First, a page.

It seems some of my newer hubs are going to level out somewhere between the 950 to 1000 word count. I am I hurting my odds for gaining future traffic because of the 1250 recommended word count? I just feel on a few of them I reached the point I want to convey, without filler personal opinions, stories etc and sticking with straight info. Do articles receive more traffic via these word counts only? Thanks, everyone and I hope you all have a great New Years!
If you are writing on something that you have expertise in it should be no trouble to make about 900 words without resorting to filler.
What affects traffic more is choice of topic. Topics that the web is already saturated with just aren't going to succeed as hubs no matter how long they are, unless you write a 20,000 word Wikipedia-like article.
When you have an idea for a hub, Google the topic (and its alternative wordings) to see how many other pages come up as exact or close matches. It will help you form realistic traffic expectations, but you don't have to let it discourage you from writing about a topic you really care about.
I have hubs with less than 300 words that do just fine (featured, getting traffic).
Longer hubs offer more content and more chances to hook and hold a reader. But some topics suit a shorter treatment. Length per se is not the most important thing to consider.
The 1250 length isn't a magic number, it's just a guideline.
Years ago, one of our top Hubbers did some research and she found that her Hubs did best when they were between 800 and 1,500 words. So that's what I always aim for.
I am thinking more along the lines of search engine priority, as in does an article have a higher standing and priority simply on a higher word count, and not based on content. For instance, an author has possibly 600-1000 words of real content but stuff in hundreds of words of filler and fluff for high word counts, or does the shorter, more concise article have the same merit. Hope this makes sense. Thanks.
Yes it does make sense, good question.
Most of Google's assessment is automated, not human. Machines are obviously limited in how well they can judge quality and relevance: but they can check spelling and grammar easily, and they can judge relevance by looking at how often relevant words (referred to as "keywords") are used in the text.
We've known about keywords for a long time, and at one point that led to people "keyword-stuffing" - cramming as many keywords as possible into every article to impress Google, often at the expense of good readable English! So now Google also checks whether there are too many keywords relative to the length of the article - and if there are, Google will discard the article from its results.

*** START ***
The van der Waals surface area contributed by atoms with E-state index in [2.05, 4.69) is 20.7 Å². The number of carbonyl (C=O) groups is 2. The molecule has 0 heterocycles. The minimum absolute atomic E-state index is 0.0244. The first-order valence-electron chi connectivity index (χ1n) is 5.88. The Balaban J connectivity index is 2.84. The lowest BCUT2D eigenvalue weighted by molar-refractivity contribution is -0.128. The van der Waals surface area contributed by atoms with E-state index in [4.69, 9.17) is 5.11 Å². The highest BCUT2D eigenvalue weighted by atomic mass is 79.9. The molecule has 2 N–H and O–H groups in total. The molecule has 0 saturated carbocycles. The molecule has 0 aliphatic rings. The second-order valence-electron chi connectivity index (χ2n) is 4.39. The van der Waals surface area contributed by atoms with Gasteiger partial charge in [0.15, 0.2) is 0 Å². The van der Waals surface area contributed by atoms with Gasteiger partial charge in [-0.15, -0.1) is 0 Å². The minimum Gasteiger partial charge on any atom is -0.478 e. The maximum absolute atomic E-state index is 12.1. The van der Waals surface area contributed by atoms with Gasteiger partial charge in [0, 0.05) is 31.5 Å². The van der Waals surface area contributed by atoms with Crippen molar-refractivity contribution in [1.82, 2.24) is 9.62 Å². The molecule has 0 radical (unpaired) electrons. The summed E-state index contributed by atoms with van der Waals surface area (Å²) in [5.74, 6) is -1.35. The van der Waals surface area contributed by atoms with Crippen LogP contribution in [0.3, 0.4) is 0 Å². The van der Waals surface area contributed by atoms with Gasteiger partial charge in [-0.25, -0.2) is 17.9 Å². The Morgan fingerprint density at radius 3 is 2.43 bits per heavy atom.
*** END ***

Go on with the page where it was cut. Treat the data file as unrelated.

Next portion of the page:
And this is where the longer article length comes in. A long article allows you to include lots of relevant keywords without "keyword-stuffing", which will impress Google and result in the article being ranked higher.
You might conclude from that, that the longer the better - but remember you are also considering your reader. You want Google to rank your article well so the reader finds it - but once the reader arrives, it's up to you to KEEP that reader interested! So you don't want to add waffle or padding - and research has shown that most online readers will stop reading before the 1,500 word mark, so it's good to try to keep your text under that limit.
You must have replied as I was typing Marisa lol. I'm just not going to worry about it. Thanks for explaining too.
I usually shoot for at least 1100 words, which isn't hard to do because I tend to be a long winded S.O.B.
Just wanted to confirm what others have said, that I've also written articles with lower word counts (than the 1250 suggested length) and those shorter articles have gotten a lot of traffic. Much of it has to do with if the subject (specifically keywords) is in demand on the Net and if you are doing a better job answering the query than others have. Also, an article that gives the search engine enough to work with is good. Which means to a great extent you just have to be skillful as a writer and use a variety of words that the crawlers can use to index your article and know what it's about and then the search engine can use all that to present the article in search engine results pages for people who are looking for that particular subject matter.
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